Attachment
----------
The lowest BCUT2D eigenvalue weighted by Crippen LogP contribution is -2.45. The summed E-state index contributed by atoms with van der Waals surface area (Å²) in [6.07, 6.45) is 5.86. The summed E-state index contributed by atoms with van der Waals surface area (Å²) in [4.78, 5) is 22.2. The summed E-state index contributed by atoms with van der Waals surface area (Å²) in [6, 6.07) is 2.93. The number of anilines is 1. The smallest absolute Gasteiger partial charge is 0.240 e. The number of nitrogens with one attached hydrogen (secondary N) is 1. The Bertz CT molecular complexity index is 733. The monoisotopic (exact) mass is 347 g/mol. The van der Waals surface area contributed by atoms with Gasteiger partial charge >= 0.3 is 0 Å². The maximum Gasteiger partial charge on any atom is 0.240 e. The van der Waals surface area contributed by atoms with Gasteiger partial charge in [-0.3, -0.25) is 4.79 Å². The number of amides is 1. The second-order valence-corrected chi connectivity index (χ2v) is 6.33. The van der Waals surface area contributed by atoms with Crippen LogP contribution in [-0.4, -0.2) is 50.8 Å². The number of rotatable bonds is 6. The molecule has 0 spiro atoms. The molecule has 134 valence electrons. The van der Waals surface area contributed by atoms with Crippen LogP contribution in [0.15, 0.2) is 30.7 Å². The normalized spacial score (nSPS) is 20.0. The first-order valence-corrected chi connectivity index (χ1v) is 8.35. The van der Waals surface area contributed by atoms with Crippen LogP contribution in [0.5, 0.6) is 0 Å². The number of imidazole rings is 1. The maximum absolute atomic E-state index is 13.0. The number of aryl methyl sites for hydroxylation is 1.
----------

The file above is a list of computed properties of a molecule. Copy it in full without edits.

The lowest BCUT2D eigenvalue weighted by Crippen LogP contribution is -2.45. The summed E-state index contributed by atoms with van der Waals surface area (Å²) in [6.07, 6.45) is 5.86. The summed E-state index contributed by atoms with van der Waals surface area (Å²) in [4.78, 5) is 22.2. The summed E-state index contributed by atoms with van der Waals surface area (Å²) in [6, 6.07) is 2.93. The number of anilines is 1. The smallest absolute Gasteiger partial charge is 0.240 e. The number of nitrogens with one attached hydrogen (secondary N) is 1. The Bertz CT molecular complexity index is 733. The monoisotopic (exact) mass is 347 g/mol. The van der Waals surface area contributed by atoms with Gasteiger partial charge >= 0.3 is 0 Å². The maximum Gasteiger partial charge on any atom is 0.240 e. The van der Waals surface area contributed by atoms with Gasteiger partial charge in [-0.3, -0.25) is 4.79 Å². The number of amides is 1. The second-order valence-corrected chi connectivity index (χ2v) is 6.33. The van der Waals surface area contributed by atoms with Crippen LogP contribution in [-0.4, -0.2) is 50.8 Å². The number of rotatable bonds is 6. The molecule has 0 spiro atoms. The molecule has 134 valence electrons. The van der Waals surface area contributed by atoms with Crippen LogP contribution in [0.15, 0.2) is 30.7 Å². The normalized spacial score (nSPS) is 20.0. The first-order valence-corrected chi connectivity index (χ1v) is 8.35. The van der Waals surface area contributed by atoms with Crippen LogP contribution in [0.5, 0.6) is 0 Å². The number of imidazole rings is 1. The maximum absolute atomic E-state index is 13.0. The number of aryl methyl sites for hydroxylation is 1.